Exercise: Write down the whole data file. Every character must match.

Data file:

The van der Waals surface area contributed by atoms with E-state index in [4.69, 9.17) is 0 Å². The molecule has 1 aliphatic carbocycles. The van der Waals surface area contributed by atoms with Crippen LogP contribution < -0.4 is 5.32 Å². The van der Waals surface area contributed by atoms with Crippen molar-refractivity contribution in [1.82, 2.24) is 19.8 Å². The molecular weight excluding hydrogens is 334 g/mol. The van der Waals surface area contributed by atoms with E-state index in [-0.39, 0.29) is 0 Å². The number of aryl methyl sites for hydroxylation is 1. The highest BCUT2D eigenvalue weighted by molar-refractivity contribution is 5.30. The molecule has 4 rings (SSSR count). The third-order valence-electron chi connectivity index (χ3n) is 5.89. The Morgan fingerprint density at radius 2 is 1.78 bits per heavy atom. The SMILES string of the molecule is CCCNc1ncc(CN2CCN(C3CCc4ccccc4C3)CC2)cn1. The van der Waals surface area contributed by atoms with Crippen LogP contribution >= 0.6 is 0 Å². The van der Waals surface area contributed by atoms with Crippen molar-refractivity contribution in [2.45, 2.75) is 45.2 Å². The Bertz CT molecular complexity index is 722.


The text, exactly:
The van der Waals surface area contributed by atoms with E-state index in [4.69, 9.17) is 0 Å². The molecule has 1 aliphatic carbocycles. The van der Waals surface area contributed by atoms with Crippen LogP contribution < -0.4 is 5.32 Å². The van der Waals surface area contributed by atoms with Crippen molar-refractivity contribution in [1.82, 2.24) is 19.8 Å². The molecular weight excluding hydrogens is 334 g/mol. The van der Waals surface area contributed by atoms with E-state index in [-0.39, 0.29) is 0 Å². The number of aryl methyl sites for hydroxylation is 1. The highest BCUT2D eigenvalue weighted by molar-refractivity contribution is 5.30. The molecule has 4 rings (SSSR count). The third-order valence-electron chi connectivity index (χ3n) is 5.89. The Morgan fingerprint density at radius 2 is 1.78 bits per heavy atom. The SMILES string of the molecule is CCCNc1ncc(CN2CCN(C3CCc4ccccc4C3)CC2)cn1. The van der Waals surface area contributed by atoms with Crippen LogP contribution >= 0.6 is 0 Å². The van der Waals surface area contributed by atoms with Crippen molar-refractivity contribution in [2.45, 2.75) is 45.2 Å². The Bertz CT molecular complexity index is 722.